Our commitment to our patients must be sustained. As a result, LESS is in everyone's future in one form or another.
The research by Autorino et al highlights the international acceptance of LESS, and more importantly, the clear evidence that LESS procedures are being done at an increasing rate since 2007. At this stage, the majority of the cases have been upper tract, extirpative/ablative procedures, which is logical as the instruments and technology may not be the same as that used in traditional laparoscopy or robotics. However, pyeloplasties and partial nephrectomies are also now being performed using LESS.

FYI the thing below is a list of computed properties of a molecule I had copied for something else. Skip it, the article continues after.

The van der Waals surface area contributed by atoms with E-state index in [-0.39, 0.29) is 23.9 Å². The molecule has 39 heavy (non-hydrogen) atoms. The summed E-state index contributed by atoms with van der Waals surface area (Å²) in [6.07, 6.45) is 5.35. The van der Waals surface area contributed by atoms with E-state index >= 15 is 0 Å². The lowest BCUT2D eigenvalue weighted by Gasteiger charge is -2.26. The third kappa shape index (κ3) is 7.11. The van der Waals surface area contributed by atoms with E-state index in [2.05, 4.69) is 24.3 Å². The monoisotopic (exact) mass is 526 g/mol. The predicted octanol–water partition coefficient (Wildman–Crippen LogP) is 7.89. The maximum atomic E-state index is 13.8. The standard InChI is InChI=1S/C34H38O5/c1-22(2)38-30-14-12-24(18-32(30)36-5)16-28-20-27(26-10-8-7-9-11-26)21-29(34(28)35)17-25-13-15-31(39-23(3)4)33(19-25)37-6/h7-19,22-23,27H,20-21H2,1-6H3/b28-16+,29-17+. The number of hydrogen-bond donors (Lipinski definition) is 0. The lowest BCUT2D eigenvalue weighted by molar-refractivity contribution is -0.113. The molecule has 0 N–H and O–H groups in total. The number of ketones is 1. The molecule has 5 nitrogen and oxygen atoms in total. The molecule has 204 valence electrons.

What is lacking with LESS is clear evidence of a benefit in convalescence compared to other minimally invasive approaches, and as a result, the major advantage of LESS is cosmetic. Regardless, the data from the Autorino study are compelling in that the complication rates, absolute pain scale results, and open conversions were quite acceptable and encouraging. The development of LESS has been positive as it has pushed laparoscopists to reconsider how many ports and the type of instruments they use, just as open prostate surgeons responded to robotic prostatectomy in the past decade.
Moreover, our commitment to our patients must be sustained. As a result, LESS is in everyone's future in one form or another. Just as more multicenter studies and randomized trials are expected (as are new benefits, I suspect), lower costs and a more refined understanding of LESS are on the horizon. The evolution of minimally invasive surgery continues.
Dr. Nakada, a Urology Times editorial consultant, is professor and chairman of urology, University of Wisconsin, Madison.